A reader asked if I would compile a list of my go-to phrases that are useful in my daily work with young children. She mentioned that in reading my blog, she finds herself writing down phrases that she can keep on hand for when life picks up the pace.
I thought it was a marvelous suggestion! Keeping a list of phrases in your mental “back-pocket” can come in handy in any occasion. I have included a list of phrases below with lots of links if you are interested in more of the why behind each phrase.
Each of these phrases originated in its own way: some, suggestions from friends and colleagues, others, the result of conferences I’ve attended or readings I’ve done. Still others have grown organically out of my personal interactions with young children. I am indebted to the entire early childhood community for its collective wisdom, especially voices found here. Many phrases on this list were shared with me by Kelly Matthews and the young children in her in-home program, A Place For You Child Development Home (she now works as a consultant and is available for superb trainings through her business with the same name). My language around problem solving was heavily influenced by Dan Gartrell’s The Power of Guidance and Barbara Kaiser and Judy Sklar Rasminsky’s Challenging Behavior in Young Children.
And now, the list:
- What would be helpful? When a child is sad, hurt, lonely, or angry, this phrase serves to keep the child in charge of her process. Respect for the child’s body is one cornerstone of my work. No kissing away a hurt without permission!
- What’s your plan? Useful when two children disagree, when a child and I are at an impasse, or when a child is working to solve a problem on his own, this phrase helps a child verbalize a course of action.
- You feel strongly. When someone is in the middle of a meltdown, these three words are emotionally cathartic. They reflect back to the child her inner emotional reality which helps as she learns to connect with her feelings. Also, “you feel strongly” respects a child’s right to define her emotional experience. “You’re feeling sad” or “You’re really angry” – while possibly accurate, short-circuits the child’s chance to learn how she feels.
- That was helpful/friendly/generous/gracious/etc. The more specific our language with children, the more they can learn “life rules.” We tend to casually drop guidelines without definitions. Instead of: be kind, I need helpers, or share your toys, specific language supports the child’s growing knowledge of what it means to be a friend, to be helpful, or to be generous.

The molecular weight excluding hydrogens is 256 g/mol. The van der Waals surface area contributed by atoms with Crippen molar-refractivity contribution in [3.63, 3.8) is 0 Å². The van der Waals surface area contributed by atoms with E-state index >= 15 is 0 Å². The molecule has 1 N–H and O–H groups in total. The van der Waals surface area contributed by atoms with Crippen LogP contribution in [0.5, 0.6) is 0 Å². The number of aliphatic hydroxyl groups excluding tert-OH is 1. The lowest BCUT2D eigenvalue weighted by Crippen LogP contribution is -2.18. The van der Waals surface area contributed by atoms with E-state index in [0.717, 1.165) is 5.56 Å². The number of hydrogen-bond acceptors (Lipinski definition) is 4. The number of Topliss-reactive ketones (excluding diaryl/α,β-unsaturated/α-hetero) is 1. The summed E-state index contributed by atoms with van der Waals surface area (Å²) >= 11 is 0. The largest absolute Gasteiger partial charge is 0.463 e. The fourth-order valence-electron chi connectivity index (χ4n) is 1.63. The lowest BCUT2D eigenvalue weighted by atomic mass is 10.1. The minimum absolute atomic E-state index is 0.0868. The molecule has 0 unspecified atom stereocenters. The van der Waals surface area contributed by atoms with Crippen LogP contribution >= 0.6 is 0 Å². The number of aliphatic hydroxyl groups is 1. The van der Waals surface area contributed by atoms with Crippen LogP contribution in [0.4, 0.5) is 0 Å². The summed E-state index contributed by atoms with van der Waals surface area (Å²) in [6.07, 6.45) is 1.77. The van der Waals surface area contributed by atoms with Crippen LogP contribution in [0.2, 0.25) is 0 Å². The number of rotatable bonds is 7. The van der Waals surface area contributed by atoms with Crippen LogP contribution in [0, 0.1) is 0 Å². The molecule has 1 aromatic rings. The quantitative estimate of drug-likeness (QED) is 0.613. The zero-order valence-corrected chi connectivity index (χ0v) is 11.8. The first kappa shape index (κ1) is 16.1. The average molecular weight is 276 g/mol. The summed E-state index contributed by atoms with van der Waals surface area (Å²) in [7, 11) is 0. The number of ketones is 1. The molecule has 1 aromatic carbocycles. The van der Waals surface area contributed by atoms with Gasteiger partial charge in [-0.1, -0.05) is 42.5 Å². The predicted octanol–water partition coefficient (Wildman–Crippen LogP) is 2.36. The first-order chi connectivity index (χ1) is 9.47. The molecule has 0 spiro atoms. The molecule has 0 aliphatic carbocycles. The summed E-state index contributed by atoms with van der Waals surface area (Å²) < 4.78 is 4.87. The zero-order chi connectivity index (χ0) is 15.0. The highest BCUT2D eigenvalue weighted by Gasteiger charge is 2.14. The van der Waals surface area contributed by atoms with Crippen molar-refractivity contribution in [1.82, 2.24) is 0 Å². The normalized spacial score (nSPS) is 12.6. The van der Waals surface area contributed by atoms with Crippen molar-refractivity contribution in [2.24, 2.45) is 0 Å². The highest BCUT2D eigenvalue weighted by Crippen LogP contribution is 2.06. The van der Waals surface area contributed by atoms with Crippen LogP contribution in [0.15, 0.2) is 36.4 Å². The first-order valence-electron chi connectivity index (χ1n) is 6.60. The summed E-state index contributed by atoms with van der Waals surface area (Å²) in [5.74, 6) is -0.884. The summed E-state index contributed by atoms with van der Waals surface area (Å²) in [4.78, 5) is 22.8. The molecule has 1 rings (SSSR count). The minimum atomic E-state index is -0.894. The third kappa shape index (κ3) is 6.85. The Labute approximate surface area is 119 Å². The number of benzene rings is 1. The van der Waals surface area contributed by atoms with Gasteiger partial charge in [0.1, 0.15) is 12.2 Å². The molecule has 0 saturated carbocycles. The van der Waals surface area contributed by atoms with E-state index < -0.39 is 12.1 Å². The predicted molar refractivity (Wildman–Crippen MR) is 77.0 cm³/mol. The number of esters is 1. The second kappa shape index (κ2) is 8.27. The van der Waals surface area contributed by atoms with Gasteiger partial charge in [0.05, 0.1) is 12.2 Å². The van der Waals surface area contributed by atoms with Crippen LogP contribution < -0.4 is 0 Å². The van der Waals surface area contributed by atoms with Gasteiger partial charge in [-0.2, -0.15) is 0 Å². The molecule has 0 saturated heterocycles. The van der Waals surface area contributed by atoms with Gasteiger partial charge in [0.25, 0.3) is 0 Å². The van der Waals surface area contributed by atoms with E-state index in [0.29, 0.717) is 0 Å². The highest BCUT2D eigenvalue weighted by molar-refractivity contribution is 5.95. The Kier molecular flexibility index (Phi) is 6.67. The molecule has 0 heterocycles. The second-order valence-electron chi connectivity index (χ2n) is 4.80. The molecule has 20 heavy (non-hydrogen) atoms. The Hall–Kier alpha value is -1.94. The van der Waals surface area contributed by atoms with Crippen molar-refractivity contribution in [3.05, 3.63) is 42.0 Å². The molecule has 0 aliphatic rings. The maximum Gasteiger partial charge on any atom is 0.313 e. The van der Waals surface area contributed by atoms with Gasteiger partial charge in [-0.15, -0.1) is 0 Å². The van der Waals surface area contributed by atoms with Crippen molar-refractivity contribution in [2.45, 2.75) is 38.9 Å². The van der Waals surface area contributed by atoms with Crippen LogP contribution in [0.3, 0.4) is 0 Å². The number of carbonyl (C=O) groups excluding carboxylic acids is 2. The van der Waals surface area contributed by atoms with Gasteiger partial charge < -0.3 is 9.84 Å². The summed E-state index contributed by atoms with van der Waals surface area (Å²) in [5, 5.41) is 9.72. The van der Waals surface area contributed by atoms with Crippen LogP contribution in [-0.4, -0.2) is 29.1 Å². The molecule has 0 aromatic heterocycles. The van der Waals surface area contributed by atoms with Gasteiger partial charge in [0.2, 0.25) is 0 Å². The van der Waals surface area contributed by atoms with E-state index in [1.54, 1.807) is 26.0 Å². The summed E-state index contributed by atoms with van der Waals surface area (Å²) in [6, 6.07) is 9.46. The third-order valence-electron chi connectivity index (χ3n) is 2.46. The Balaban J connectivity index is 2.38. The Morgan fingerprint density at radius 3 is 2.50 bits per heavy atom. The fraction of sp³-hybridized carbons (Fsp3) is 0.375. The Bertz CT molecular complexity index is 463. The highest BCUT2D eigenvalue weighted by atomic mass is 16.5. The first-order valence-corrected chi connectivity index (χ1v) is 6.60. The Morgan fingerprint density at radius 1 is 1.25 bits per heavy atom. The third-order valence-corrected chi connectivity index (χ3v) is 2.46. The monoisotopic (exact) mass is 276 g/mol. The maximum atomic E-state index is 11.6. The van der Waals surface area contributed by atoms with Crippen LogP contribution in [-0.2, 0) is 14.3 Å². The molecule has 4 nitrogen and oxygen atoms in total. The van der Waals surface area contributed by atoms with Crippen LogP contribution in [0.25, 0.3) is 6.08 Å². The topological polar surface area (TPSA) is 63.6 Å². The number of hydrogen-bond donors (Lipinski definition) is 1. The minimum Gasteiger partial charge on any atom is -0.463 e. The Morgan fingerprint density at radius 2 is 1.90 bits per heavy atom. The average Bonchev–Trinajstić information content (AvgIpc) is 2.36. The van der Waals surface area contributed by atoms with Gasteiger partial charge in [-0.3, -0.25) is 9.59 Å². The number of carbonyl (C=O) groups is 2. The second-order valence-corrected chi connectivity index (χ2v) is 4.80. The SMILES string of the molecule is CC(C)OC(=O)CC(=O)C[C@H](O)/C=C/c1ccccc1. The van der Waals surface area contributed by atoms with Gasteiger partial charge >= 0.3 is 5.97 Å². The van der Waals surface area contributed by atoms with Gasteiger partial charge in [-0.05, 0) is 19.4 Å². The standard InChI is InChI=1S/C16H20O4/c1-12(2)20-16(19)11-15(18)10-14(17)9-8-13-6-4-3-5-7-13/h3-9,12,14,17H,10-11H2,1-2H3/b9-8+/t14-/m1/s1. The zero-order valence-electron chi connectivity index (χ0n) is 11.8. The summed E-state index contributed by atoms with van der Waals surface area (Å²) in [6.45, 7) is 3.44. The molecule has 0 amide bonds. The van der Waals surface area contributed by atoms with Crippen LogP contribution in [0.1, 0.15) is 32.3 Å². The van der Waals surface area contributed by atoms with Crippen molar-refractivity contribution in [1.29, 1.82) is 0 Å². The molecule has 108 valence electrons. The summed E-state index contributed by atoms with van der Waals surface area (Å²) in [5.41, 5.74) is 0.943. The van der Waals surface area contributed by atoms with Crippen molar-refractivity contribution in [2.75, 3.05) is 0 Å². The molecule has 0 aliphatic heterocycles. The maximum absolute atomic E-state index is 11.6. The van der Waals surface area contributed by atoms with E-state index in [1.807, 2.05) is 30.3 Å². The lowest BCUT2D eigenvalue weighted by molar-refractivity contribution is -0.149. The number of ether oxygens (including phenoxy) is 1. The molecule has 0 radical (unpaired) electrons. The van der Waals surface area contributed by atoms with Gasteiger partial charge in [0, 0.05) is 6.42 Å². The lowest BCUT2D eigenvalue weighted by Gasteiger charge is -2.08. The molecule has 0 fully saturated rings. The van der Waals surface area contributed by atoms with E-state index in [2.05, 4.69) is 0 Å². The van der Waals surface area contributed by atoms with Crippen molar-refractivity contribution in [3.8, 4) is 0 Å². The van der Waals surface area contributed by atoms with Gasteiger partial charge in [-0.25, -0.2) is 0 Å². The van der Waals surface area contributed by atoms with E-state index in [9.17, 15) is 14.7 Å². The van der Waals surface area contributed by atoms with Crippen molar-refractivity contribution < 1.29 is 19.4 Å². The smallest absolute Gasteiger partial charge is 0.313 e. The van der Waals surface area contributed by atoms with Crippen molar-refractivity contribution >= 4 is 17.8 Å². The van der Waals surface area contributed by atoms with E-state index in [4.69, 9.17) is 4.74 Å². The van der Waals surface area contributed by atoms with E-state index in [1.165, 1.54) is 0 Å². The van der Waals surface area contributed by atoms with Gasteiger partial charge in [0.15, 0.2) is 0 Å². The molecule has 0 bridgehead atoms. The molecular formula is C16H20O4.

- I see a problem. I see two friends who both want ____. What’s your plan? I say it so often that I don’t often make it past the first sentence before children offer suggestions. Allowing children the power to negotiate in the face of disagreement builds extraordinary confidence.
- You wish you could ___. I understand. This phrase offers a basic empathetic connection with a child who feels strongly. You wish you could play with the grasshopper. I understand.
- I will keep you safe. Whenever I have to intervene with a child who is acting aggressively, I step in with as little physical restraint as necessary (blocking a hand from hitting, for example) and use this phrase. Children need to know that we will help them when they feel out of control.
- I remember when you couldn’t ___ and now you can! Everyone is learning! This phrase allows children to see their progress over time and celebrates the victories as they come. One of our crew recently learned how to untie her shoes from a double knot. I offered: I remember when you couldn’t untie your shoes and now you can! Everyone is learning! I glimpsed a face so full of pride it could not be contained without a joyful little dance. Musician Tom Hunter has a song by this title and is the source for this insightful language.
- You are in charge of your body. I don’t want to paint! No problem. You are in charge of your body. I don’t want to eat my peas. No problem. You are in charge of your body. I’m not tired. No problem. You are in charge of your body. (Followed by, You can rest while your friends sleep.)
Now, for all the readers who would like a quick reference sheet, I created this just for you (from scratch, with my limited Photoshop skills…golf clap, everyone)! If you would like to print a copy, right click on the image below and save it to your desktop. I hope this is helpful!